The Extinction of Iran's Lake Urmia - PhMuseum
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16 February 2016

The Extinction of Iran's Lake Urmia

16 February 2016 - Written by Laurence Cornet

Farshid Tighehsaz takes a look at the disappearance of Lake Urmia in north-western Iran, once the planet’s sixth largest permanent saline lake, now just a white, uninhabitable desert.

© Farshid Tighehsaz, from the series, Pearl of Iran

In the north-west of Iran stretches one of its wonders, Lake Urmia. One of the largest salt lakes on Earth, it has shrunk dramatically enough in the past decades to resemble a vast white barren land. "It’s just a desert", photographer Farshid Tighehsaz describes.

Poor agricultural management and a frantic rush for development are responsible for the lake’s desiccation, which represents a loss of nearly 90% of its original surface since the 1970’s. "An estimated 18 million people would be affected by the drought of the lake", Tighehsaz says, "but nobody is taking action. Only recently has the government devised a few restoration ideas, and none have been implemented yet.

© Farshid Tighehsaz, from the series, Pearl of Iran

Tourism has shrunk at the speed of the lake’s, and many locals have left, unable to cope financially with the change of their (economical) landscape. Leisure boats have been wrapped up in plastic for years; houses have lost their windows. “Even hotels are empty now”, Tighehsaz deplores. Scientists have warned of further disasters - desiccation increases the salinity of the lake, which endangers local fauna, as well as the frequency of salt storms, which affects agriculture. Not to mention that poor air, land, and water quality have serious health effects, especially on the respiratory system.

Eager to address these issues, Tighehsaz decided to step away from the apparatus of documentary and recount a personal tale. A native from the neighbouring city of Tabriz, he has fond memories of a time when boats were breaking its sometimes-tumultuous waves and people were diving in its thick water. "I am looking for memories that have never been repeated since the drought."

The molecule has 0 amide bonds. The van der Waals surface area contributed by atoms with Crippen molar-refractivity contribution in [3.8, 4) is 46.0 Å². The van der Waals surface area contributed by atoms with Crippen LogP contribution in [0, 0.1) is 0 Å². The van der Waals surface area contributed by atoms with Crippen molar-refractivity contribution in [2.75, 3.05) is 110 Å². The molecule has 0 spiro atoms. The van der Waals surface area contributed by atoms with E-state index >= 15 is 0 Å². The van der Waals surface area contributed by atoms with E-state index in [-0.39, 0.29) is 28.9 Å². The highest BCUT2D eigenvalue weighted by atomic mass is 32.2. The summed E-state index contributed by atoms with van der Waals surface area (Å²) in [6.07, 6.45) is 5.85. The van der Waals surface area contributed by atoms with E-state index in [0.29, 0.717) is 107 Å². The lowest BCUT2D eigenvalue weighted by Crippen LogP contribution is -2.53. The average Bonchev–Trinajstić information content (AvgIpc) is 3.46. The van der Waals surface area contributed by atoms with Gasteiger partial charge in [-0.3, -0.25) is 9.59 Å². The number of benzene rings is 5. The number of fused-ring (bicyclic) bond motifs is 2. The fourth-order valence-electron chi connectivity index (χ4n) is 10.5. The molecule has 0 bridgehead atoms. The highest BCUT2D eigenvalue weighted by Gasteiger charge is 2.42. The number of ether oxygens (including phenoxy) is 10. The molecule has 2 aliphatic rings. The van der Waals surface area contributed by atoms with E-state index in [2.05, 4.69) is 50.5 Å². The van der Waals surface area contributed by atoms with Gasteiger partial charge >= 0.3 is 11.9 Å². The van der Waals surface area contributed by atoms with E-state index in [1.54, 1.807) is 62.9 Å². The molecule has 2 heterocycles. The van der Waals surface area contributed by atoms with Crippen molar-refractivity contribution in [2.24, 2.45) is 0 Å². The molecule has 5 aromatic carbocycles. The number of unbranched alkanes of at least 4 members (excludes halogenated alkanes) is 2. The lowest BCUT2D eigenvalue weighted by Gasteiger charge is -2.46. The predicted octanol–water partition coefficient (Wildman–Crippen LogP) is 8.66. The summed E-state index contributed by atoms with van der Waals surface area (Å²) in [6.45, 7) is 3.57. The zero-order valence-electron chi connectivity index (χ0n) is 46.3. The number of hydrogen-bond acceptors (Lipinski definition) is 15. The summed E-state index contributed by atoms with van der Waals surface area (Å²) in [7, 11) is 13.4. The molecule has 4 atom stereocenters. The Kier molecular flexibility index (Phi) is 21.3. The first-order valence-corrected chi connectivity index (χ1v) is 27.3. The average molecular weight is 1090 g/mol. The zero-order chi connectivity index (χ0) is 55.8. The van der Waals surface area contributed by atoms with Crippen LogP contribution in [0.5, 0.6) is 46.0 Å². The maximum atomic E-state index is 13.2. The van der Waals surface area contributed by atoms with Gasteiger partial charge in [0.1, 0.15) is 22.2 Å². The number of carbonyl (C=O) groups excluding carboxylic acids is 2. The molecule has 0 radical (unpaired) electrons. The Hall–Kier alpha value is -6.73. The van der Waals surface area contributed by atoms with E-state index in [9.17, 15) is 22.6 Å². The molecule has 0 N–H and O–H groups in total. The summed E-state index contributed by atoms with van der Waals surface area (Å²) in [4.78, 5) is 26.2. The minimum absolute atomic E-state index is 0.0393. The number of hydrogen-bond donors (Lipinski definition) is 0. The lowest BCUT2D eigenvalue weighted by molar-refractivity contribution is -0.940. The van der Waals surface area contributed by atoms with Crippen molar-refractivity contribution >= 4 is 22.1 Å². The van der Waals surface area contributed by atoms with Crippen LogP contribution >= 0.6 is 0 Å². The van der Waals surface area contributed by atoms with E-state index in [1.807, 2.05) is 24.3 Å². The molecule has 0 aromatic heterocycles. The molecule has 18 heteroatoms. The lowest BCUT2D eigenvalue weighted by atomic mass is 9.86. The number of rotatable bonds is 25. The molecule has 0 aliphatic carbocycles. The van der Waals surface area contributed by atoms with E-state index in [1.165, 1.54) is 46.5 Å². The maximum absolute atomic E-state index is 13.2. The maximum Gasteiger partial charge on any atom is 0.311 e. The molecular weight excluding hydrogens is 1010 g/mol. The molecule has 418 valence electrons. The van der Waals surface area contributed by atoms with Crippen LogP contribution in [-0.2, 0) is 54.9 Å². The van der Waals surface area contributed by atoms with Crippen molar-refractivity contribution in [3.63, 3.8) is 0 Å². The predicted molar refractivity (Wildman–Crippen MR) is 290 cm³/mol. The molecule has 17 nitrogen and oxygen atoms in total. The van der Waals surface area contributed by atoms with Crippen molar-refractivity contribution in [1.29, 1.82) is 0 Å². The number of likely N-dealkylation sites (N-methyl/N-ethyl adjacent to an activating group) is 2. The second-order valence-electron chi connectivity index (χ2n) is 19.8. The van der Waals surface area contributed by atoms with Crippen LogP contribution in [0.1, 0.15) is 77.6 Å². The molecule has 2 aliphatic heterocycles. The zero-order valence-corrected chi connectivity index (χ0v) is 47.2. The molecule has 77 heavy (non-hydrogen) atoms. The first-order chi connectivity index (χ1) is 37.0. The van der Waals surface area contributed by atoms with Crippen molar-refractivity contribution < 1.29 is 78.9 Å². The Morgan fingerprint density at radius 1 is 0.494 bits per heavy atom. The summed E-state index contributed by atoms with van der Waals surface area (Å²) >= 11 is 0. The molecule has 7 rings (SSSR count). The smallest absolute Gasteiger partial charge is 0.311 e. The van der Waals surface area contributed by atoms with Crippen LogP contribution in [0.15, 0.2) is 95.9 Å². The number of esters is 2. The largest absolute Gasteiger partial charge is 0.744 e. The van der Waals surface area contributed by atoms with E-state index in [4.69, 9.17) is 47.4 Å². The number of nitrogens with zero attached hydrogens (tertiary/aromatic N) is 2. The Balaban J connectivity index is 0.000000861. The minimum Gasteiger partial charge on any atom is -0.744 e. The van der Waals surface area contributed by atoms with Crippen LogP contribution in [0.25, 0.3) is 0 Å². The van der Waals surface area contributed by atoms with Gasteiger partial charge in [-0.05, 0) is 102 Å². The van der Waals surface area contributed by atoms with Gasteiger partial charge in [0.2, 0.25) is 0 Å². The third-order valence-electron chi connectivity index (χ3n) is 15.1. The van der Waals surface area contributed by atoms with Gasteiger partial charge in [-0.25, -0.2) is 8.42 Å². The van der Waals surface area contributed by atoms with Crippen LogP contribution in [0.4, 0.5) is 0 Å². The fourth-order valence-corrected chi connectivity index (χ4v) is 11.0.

© Farshid Tighehsaz, from the series, Pearl of Iran

Tighehsaz particularly remembers the day when, at age 10, he boarded a ferry to visit his father at the hospital. Of that passenger boat, he has a recent photograph - two rusty benches inside a cabin whose windows open on grey mudcracks. "Since I started, I have tried to find a missing moment." His father has died, and the lake’s fate is at stake. The dense red tint of its last megalitres where even brine shrimps have a hard time surviving and the vein-shape of its streams may as well be Urmia Lake’s endmost signs of life.

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Farshid Tighehsaz is a freelance photographer based in Tabriz, Iran. To learn more about his work, visit his PHmuseum profile.

Laurence Cornet is a writer and curator based in Brooklyn focusing on cultural and environmental issues.

Written by

Laurence Cornet

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